Addressing a press conference, the Malaysian Prime Minister has admitted that all lives have been lost in Malaysian Airlines MH 370.
The US Federal Bureau of Investigation (FBI) will be questioning the wife of Captain Zaharie Ahmad Shah, who commanded the missing Malaysian airliner, amid growing suspicions that he may have hijacked the flight. (Read: Australian ship close to retrieving possible plane debris)
Faizah Khan, a mother of three, will face questioning in an investigation conducted by the FBI, the Daily Mirror reported Monday.
American intelligence, along with Malaysian police, are still looking into the backgrounds of Captain Zaharie Ahmad Shah and his co-pilot Fariq Abdul Hamid.
Sources close to Shah have said that his personal life was quite complicated. His relations with his wife had deteriorated to the point where he was no longer in a relationship with her, despite living together with their children in the same house.
His unstable personal life and his support of an opposition political leader recently jailed in Malaysia, has brought him into prime focus.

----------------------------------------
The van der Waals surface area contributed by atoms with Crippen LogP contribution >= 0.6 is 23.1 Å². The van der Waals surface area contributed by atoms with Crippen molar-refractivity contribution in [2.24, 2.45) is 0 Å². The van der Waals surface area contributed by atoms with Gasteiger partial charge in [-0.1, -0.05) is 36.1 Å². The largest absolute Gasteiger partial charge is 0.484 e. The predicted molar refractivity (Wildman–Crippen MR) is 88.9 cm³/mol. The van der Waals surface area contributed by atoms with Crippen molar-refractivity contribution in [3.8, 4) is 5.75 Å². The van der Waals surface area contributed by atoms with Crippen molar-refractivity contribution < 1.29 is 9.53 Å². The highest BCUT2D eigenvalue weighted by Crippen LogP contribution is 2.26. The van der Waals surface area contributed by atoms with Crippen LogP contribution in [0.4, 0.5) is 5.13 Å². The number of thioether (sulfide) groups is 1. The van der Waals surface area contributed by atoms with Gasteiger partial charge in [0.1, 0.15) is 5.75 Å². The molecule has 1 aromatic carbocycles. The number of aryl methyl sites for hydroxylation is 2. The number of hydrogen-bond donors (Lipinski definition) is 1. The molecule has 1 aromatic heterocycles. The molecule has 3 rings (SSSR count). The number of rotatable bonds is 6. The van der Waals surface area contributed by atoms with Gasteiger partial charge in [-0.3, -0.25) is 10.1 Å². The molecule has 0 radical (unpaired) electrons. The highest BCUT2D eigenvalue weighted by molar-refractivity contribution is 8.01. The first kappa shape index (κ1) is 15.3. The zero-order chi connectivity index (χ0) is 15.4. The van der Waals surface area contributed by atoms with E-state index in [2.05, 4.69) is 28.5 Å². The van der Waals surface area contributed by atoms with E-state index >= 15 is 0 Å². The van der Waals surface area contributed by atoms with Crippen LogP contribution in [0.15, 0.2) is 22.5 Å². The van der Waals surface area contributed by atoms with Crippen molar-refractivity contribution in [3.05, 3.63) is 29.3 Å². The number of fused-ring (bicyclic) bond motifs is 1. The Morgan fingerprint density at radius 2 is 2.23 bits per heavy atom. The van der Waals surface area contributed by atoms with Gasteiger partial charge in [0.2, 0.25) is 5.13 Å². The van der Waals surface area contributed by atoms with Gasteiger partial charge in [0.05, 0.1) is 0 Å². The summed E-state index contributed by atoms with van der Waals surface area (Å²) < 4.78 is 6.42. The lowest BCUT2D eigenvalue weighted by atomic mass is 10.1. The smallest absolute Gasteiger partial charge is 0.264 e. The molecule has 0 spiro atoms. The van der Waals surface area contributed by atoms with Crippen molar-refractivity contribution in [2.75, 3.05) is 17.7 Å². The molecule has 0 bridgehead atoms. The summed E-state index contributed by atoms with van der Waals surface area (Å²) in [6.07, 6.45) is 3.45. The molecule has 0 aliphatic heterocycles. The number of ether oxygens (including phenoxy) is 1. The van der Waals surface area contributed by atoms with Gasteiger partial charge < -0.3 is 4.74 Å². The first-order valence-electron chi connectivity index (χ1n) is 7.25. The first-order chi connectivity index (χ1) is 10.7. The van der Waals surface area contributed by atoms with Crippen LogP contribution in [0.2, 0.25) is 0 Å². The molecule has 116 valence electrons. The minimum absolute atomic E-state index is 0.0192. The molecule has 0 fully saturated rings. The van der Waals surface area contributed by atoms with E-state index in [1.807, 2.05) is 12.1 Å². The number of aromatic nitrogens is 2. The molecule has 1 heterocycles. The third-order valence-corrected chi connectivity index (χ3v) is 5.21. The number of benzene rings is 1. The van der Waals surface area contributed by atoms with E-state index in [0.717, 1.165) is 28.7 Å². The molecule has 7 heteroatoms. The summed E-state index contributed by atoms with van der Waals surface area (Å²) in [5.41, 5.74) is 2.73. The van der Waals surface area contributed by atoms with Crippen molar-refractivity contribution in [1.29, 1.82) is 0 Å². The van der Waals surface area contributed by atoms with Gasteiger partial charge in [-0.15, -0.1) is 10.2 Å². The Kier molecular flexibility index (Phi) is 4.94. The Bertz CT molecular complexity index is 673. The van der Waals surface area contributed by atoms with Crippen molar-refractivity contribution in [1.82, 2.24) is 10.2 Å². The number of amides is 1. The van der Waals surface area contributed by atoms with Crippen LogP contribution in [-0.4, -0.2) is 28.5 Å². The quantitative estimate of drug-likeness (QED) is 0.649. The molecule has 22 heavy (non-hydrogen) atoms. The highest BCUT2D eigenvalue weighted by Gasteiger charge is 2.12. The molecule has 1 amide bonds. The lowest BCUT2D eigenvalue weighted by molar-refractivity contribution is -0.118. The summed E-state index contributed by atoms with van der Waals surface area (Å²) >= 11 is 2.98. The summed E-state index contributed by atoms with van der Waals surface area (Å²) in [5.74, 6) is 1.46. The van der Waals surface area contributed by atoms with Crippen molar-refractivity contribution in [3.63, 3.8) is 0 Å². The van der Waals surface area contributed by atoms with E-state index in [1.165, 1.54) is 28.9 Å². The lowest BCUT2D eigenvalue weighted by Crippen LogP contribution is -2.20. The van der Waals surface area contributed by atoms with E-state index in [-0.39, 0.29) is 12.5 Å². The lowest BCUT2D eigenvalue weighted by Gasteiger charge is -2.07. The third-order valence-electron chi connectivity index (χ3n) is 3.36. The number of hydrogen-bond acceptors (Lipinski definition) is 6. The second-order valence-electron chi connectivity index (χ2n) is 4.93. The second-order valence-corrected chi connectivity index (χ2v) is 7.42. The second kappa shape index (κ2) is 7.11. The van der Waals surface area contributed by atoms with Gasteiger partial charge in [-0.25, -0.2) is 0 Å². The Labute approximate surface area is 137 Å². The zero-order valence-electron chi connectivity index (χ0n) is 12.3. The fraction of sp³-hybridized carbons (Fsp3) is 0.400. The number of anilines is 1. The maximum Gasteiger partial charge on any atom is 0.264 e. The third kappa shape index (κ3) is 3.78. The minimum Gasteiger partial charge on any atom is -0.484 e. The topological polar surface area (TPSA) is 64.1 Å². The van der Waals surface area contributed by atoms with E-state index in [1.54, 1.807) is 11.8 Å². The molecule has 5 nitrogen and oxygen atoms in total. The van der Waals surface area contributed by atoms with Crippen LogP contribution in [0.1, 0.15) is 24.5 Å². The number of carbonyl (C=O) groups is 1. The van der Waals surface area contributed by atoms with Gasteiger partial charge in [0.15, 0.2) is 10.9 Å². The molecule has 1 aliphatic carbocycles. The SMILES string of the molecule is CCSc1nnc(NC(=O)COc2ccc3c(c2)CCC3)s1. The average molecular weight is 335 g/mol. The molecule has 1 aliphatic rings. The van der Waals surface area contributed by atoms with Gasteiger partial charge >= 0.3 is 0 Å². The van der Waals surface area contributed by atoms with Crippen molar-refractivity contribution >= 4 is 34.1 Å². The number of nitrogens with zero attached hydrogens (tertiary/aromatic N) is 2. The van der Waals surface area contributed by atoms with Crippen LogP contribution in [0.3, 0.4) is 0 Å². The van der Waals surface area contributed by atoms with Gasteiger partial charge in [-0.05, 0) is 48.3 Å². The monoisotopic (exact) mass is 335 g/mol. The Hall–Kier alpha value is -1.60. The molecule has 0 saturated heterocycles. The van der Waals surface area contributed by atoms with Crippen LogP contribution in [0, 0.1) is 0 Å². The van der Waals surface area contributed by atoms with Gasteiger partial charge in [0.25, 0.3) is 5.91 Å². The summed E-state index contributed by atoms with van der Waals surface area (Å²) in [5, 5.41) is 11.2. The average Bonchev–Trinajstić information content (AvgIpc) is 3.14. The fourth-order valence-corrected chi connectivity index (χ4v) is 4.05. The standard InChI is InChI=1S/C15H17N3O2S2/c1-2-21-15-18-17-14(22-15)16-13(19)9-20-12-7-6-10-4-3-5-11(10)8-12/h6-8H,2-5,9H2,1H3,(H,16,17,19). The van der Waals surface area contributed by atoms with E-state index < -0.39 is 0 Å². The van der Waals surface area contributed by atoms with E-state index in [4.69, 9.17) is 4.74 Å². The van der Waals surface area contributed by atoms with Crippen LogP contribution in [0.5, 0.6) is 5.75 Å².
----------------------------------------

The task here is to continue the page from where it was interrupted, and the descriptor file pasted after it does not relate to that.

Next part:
The police are also examining the two-minute phone call that Captain Zaharie received from a mysterious woman who used a mobile number with a fake identity, before take-off March 8.
Investigators are still trying to find clues in Captain Zaharie’s flight simulator which was found at his residence by the Malaysian police. All the game logs in the personal flight simulator were deleted Feb 3. He played three games on his simulator — Flight Simulator X, Flight Simulator 9 and X Flight Simulator.
FBI agents are still investigating the simulator’s hard disk.
The police searched Shah’s house soon after Malaysian Prime Minister Najib Razak confirmed last week that the plane was suspected to have been diverted deliberately.
Malaysia Airlines flight MH370 vanished mysteriously about an hour after taking off from Kuala Lumpur March 8.
The Boeing 777-200ER was initially presumed to have crashed off the Vietnamese coast in the South China Sea. The plane was scheduled to land in Beijing at 6.30 a.m. the same day. The 227 passengers on board included five Indians, 154 Chinese and 38 Malaysians.
Contact with the plane was lost along with its radar signal at 1.40 a.m. when it was flying over the air traffic control area of Ho Chi Minh City.
The area of the multinational search operation being conducted now for the missing jet is around 2,500 km southwest of Perth.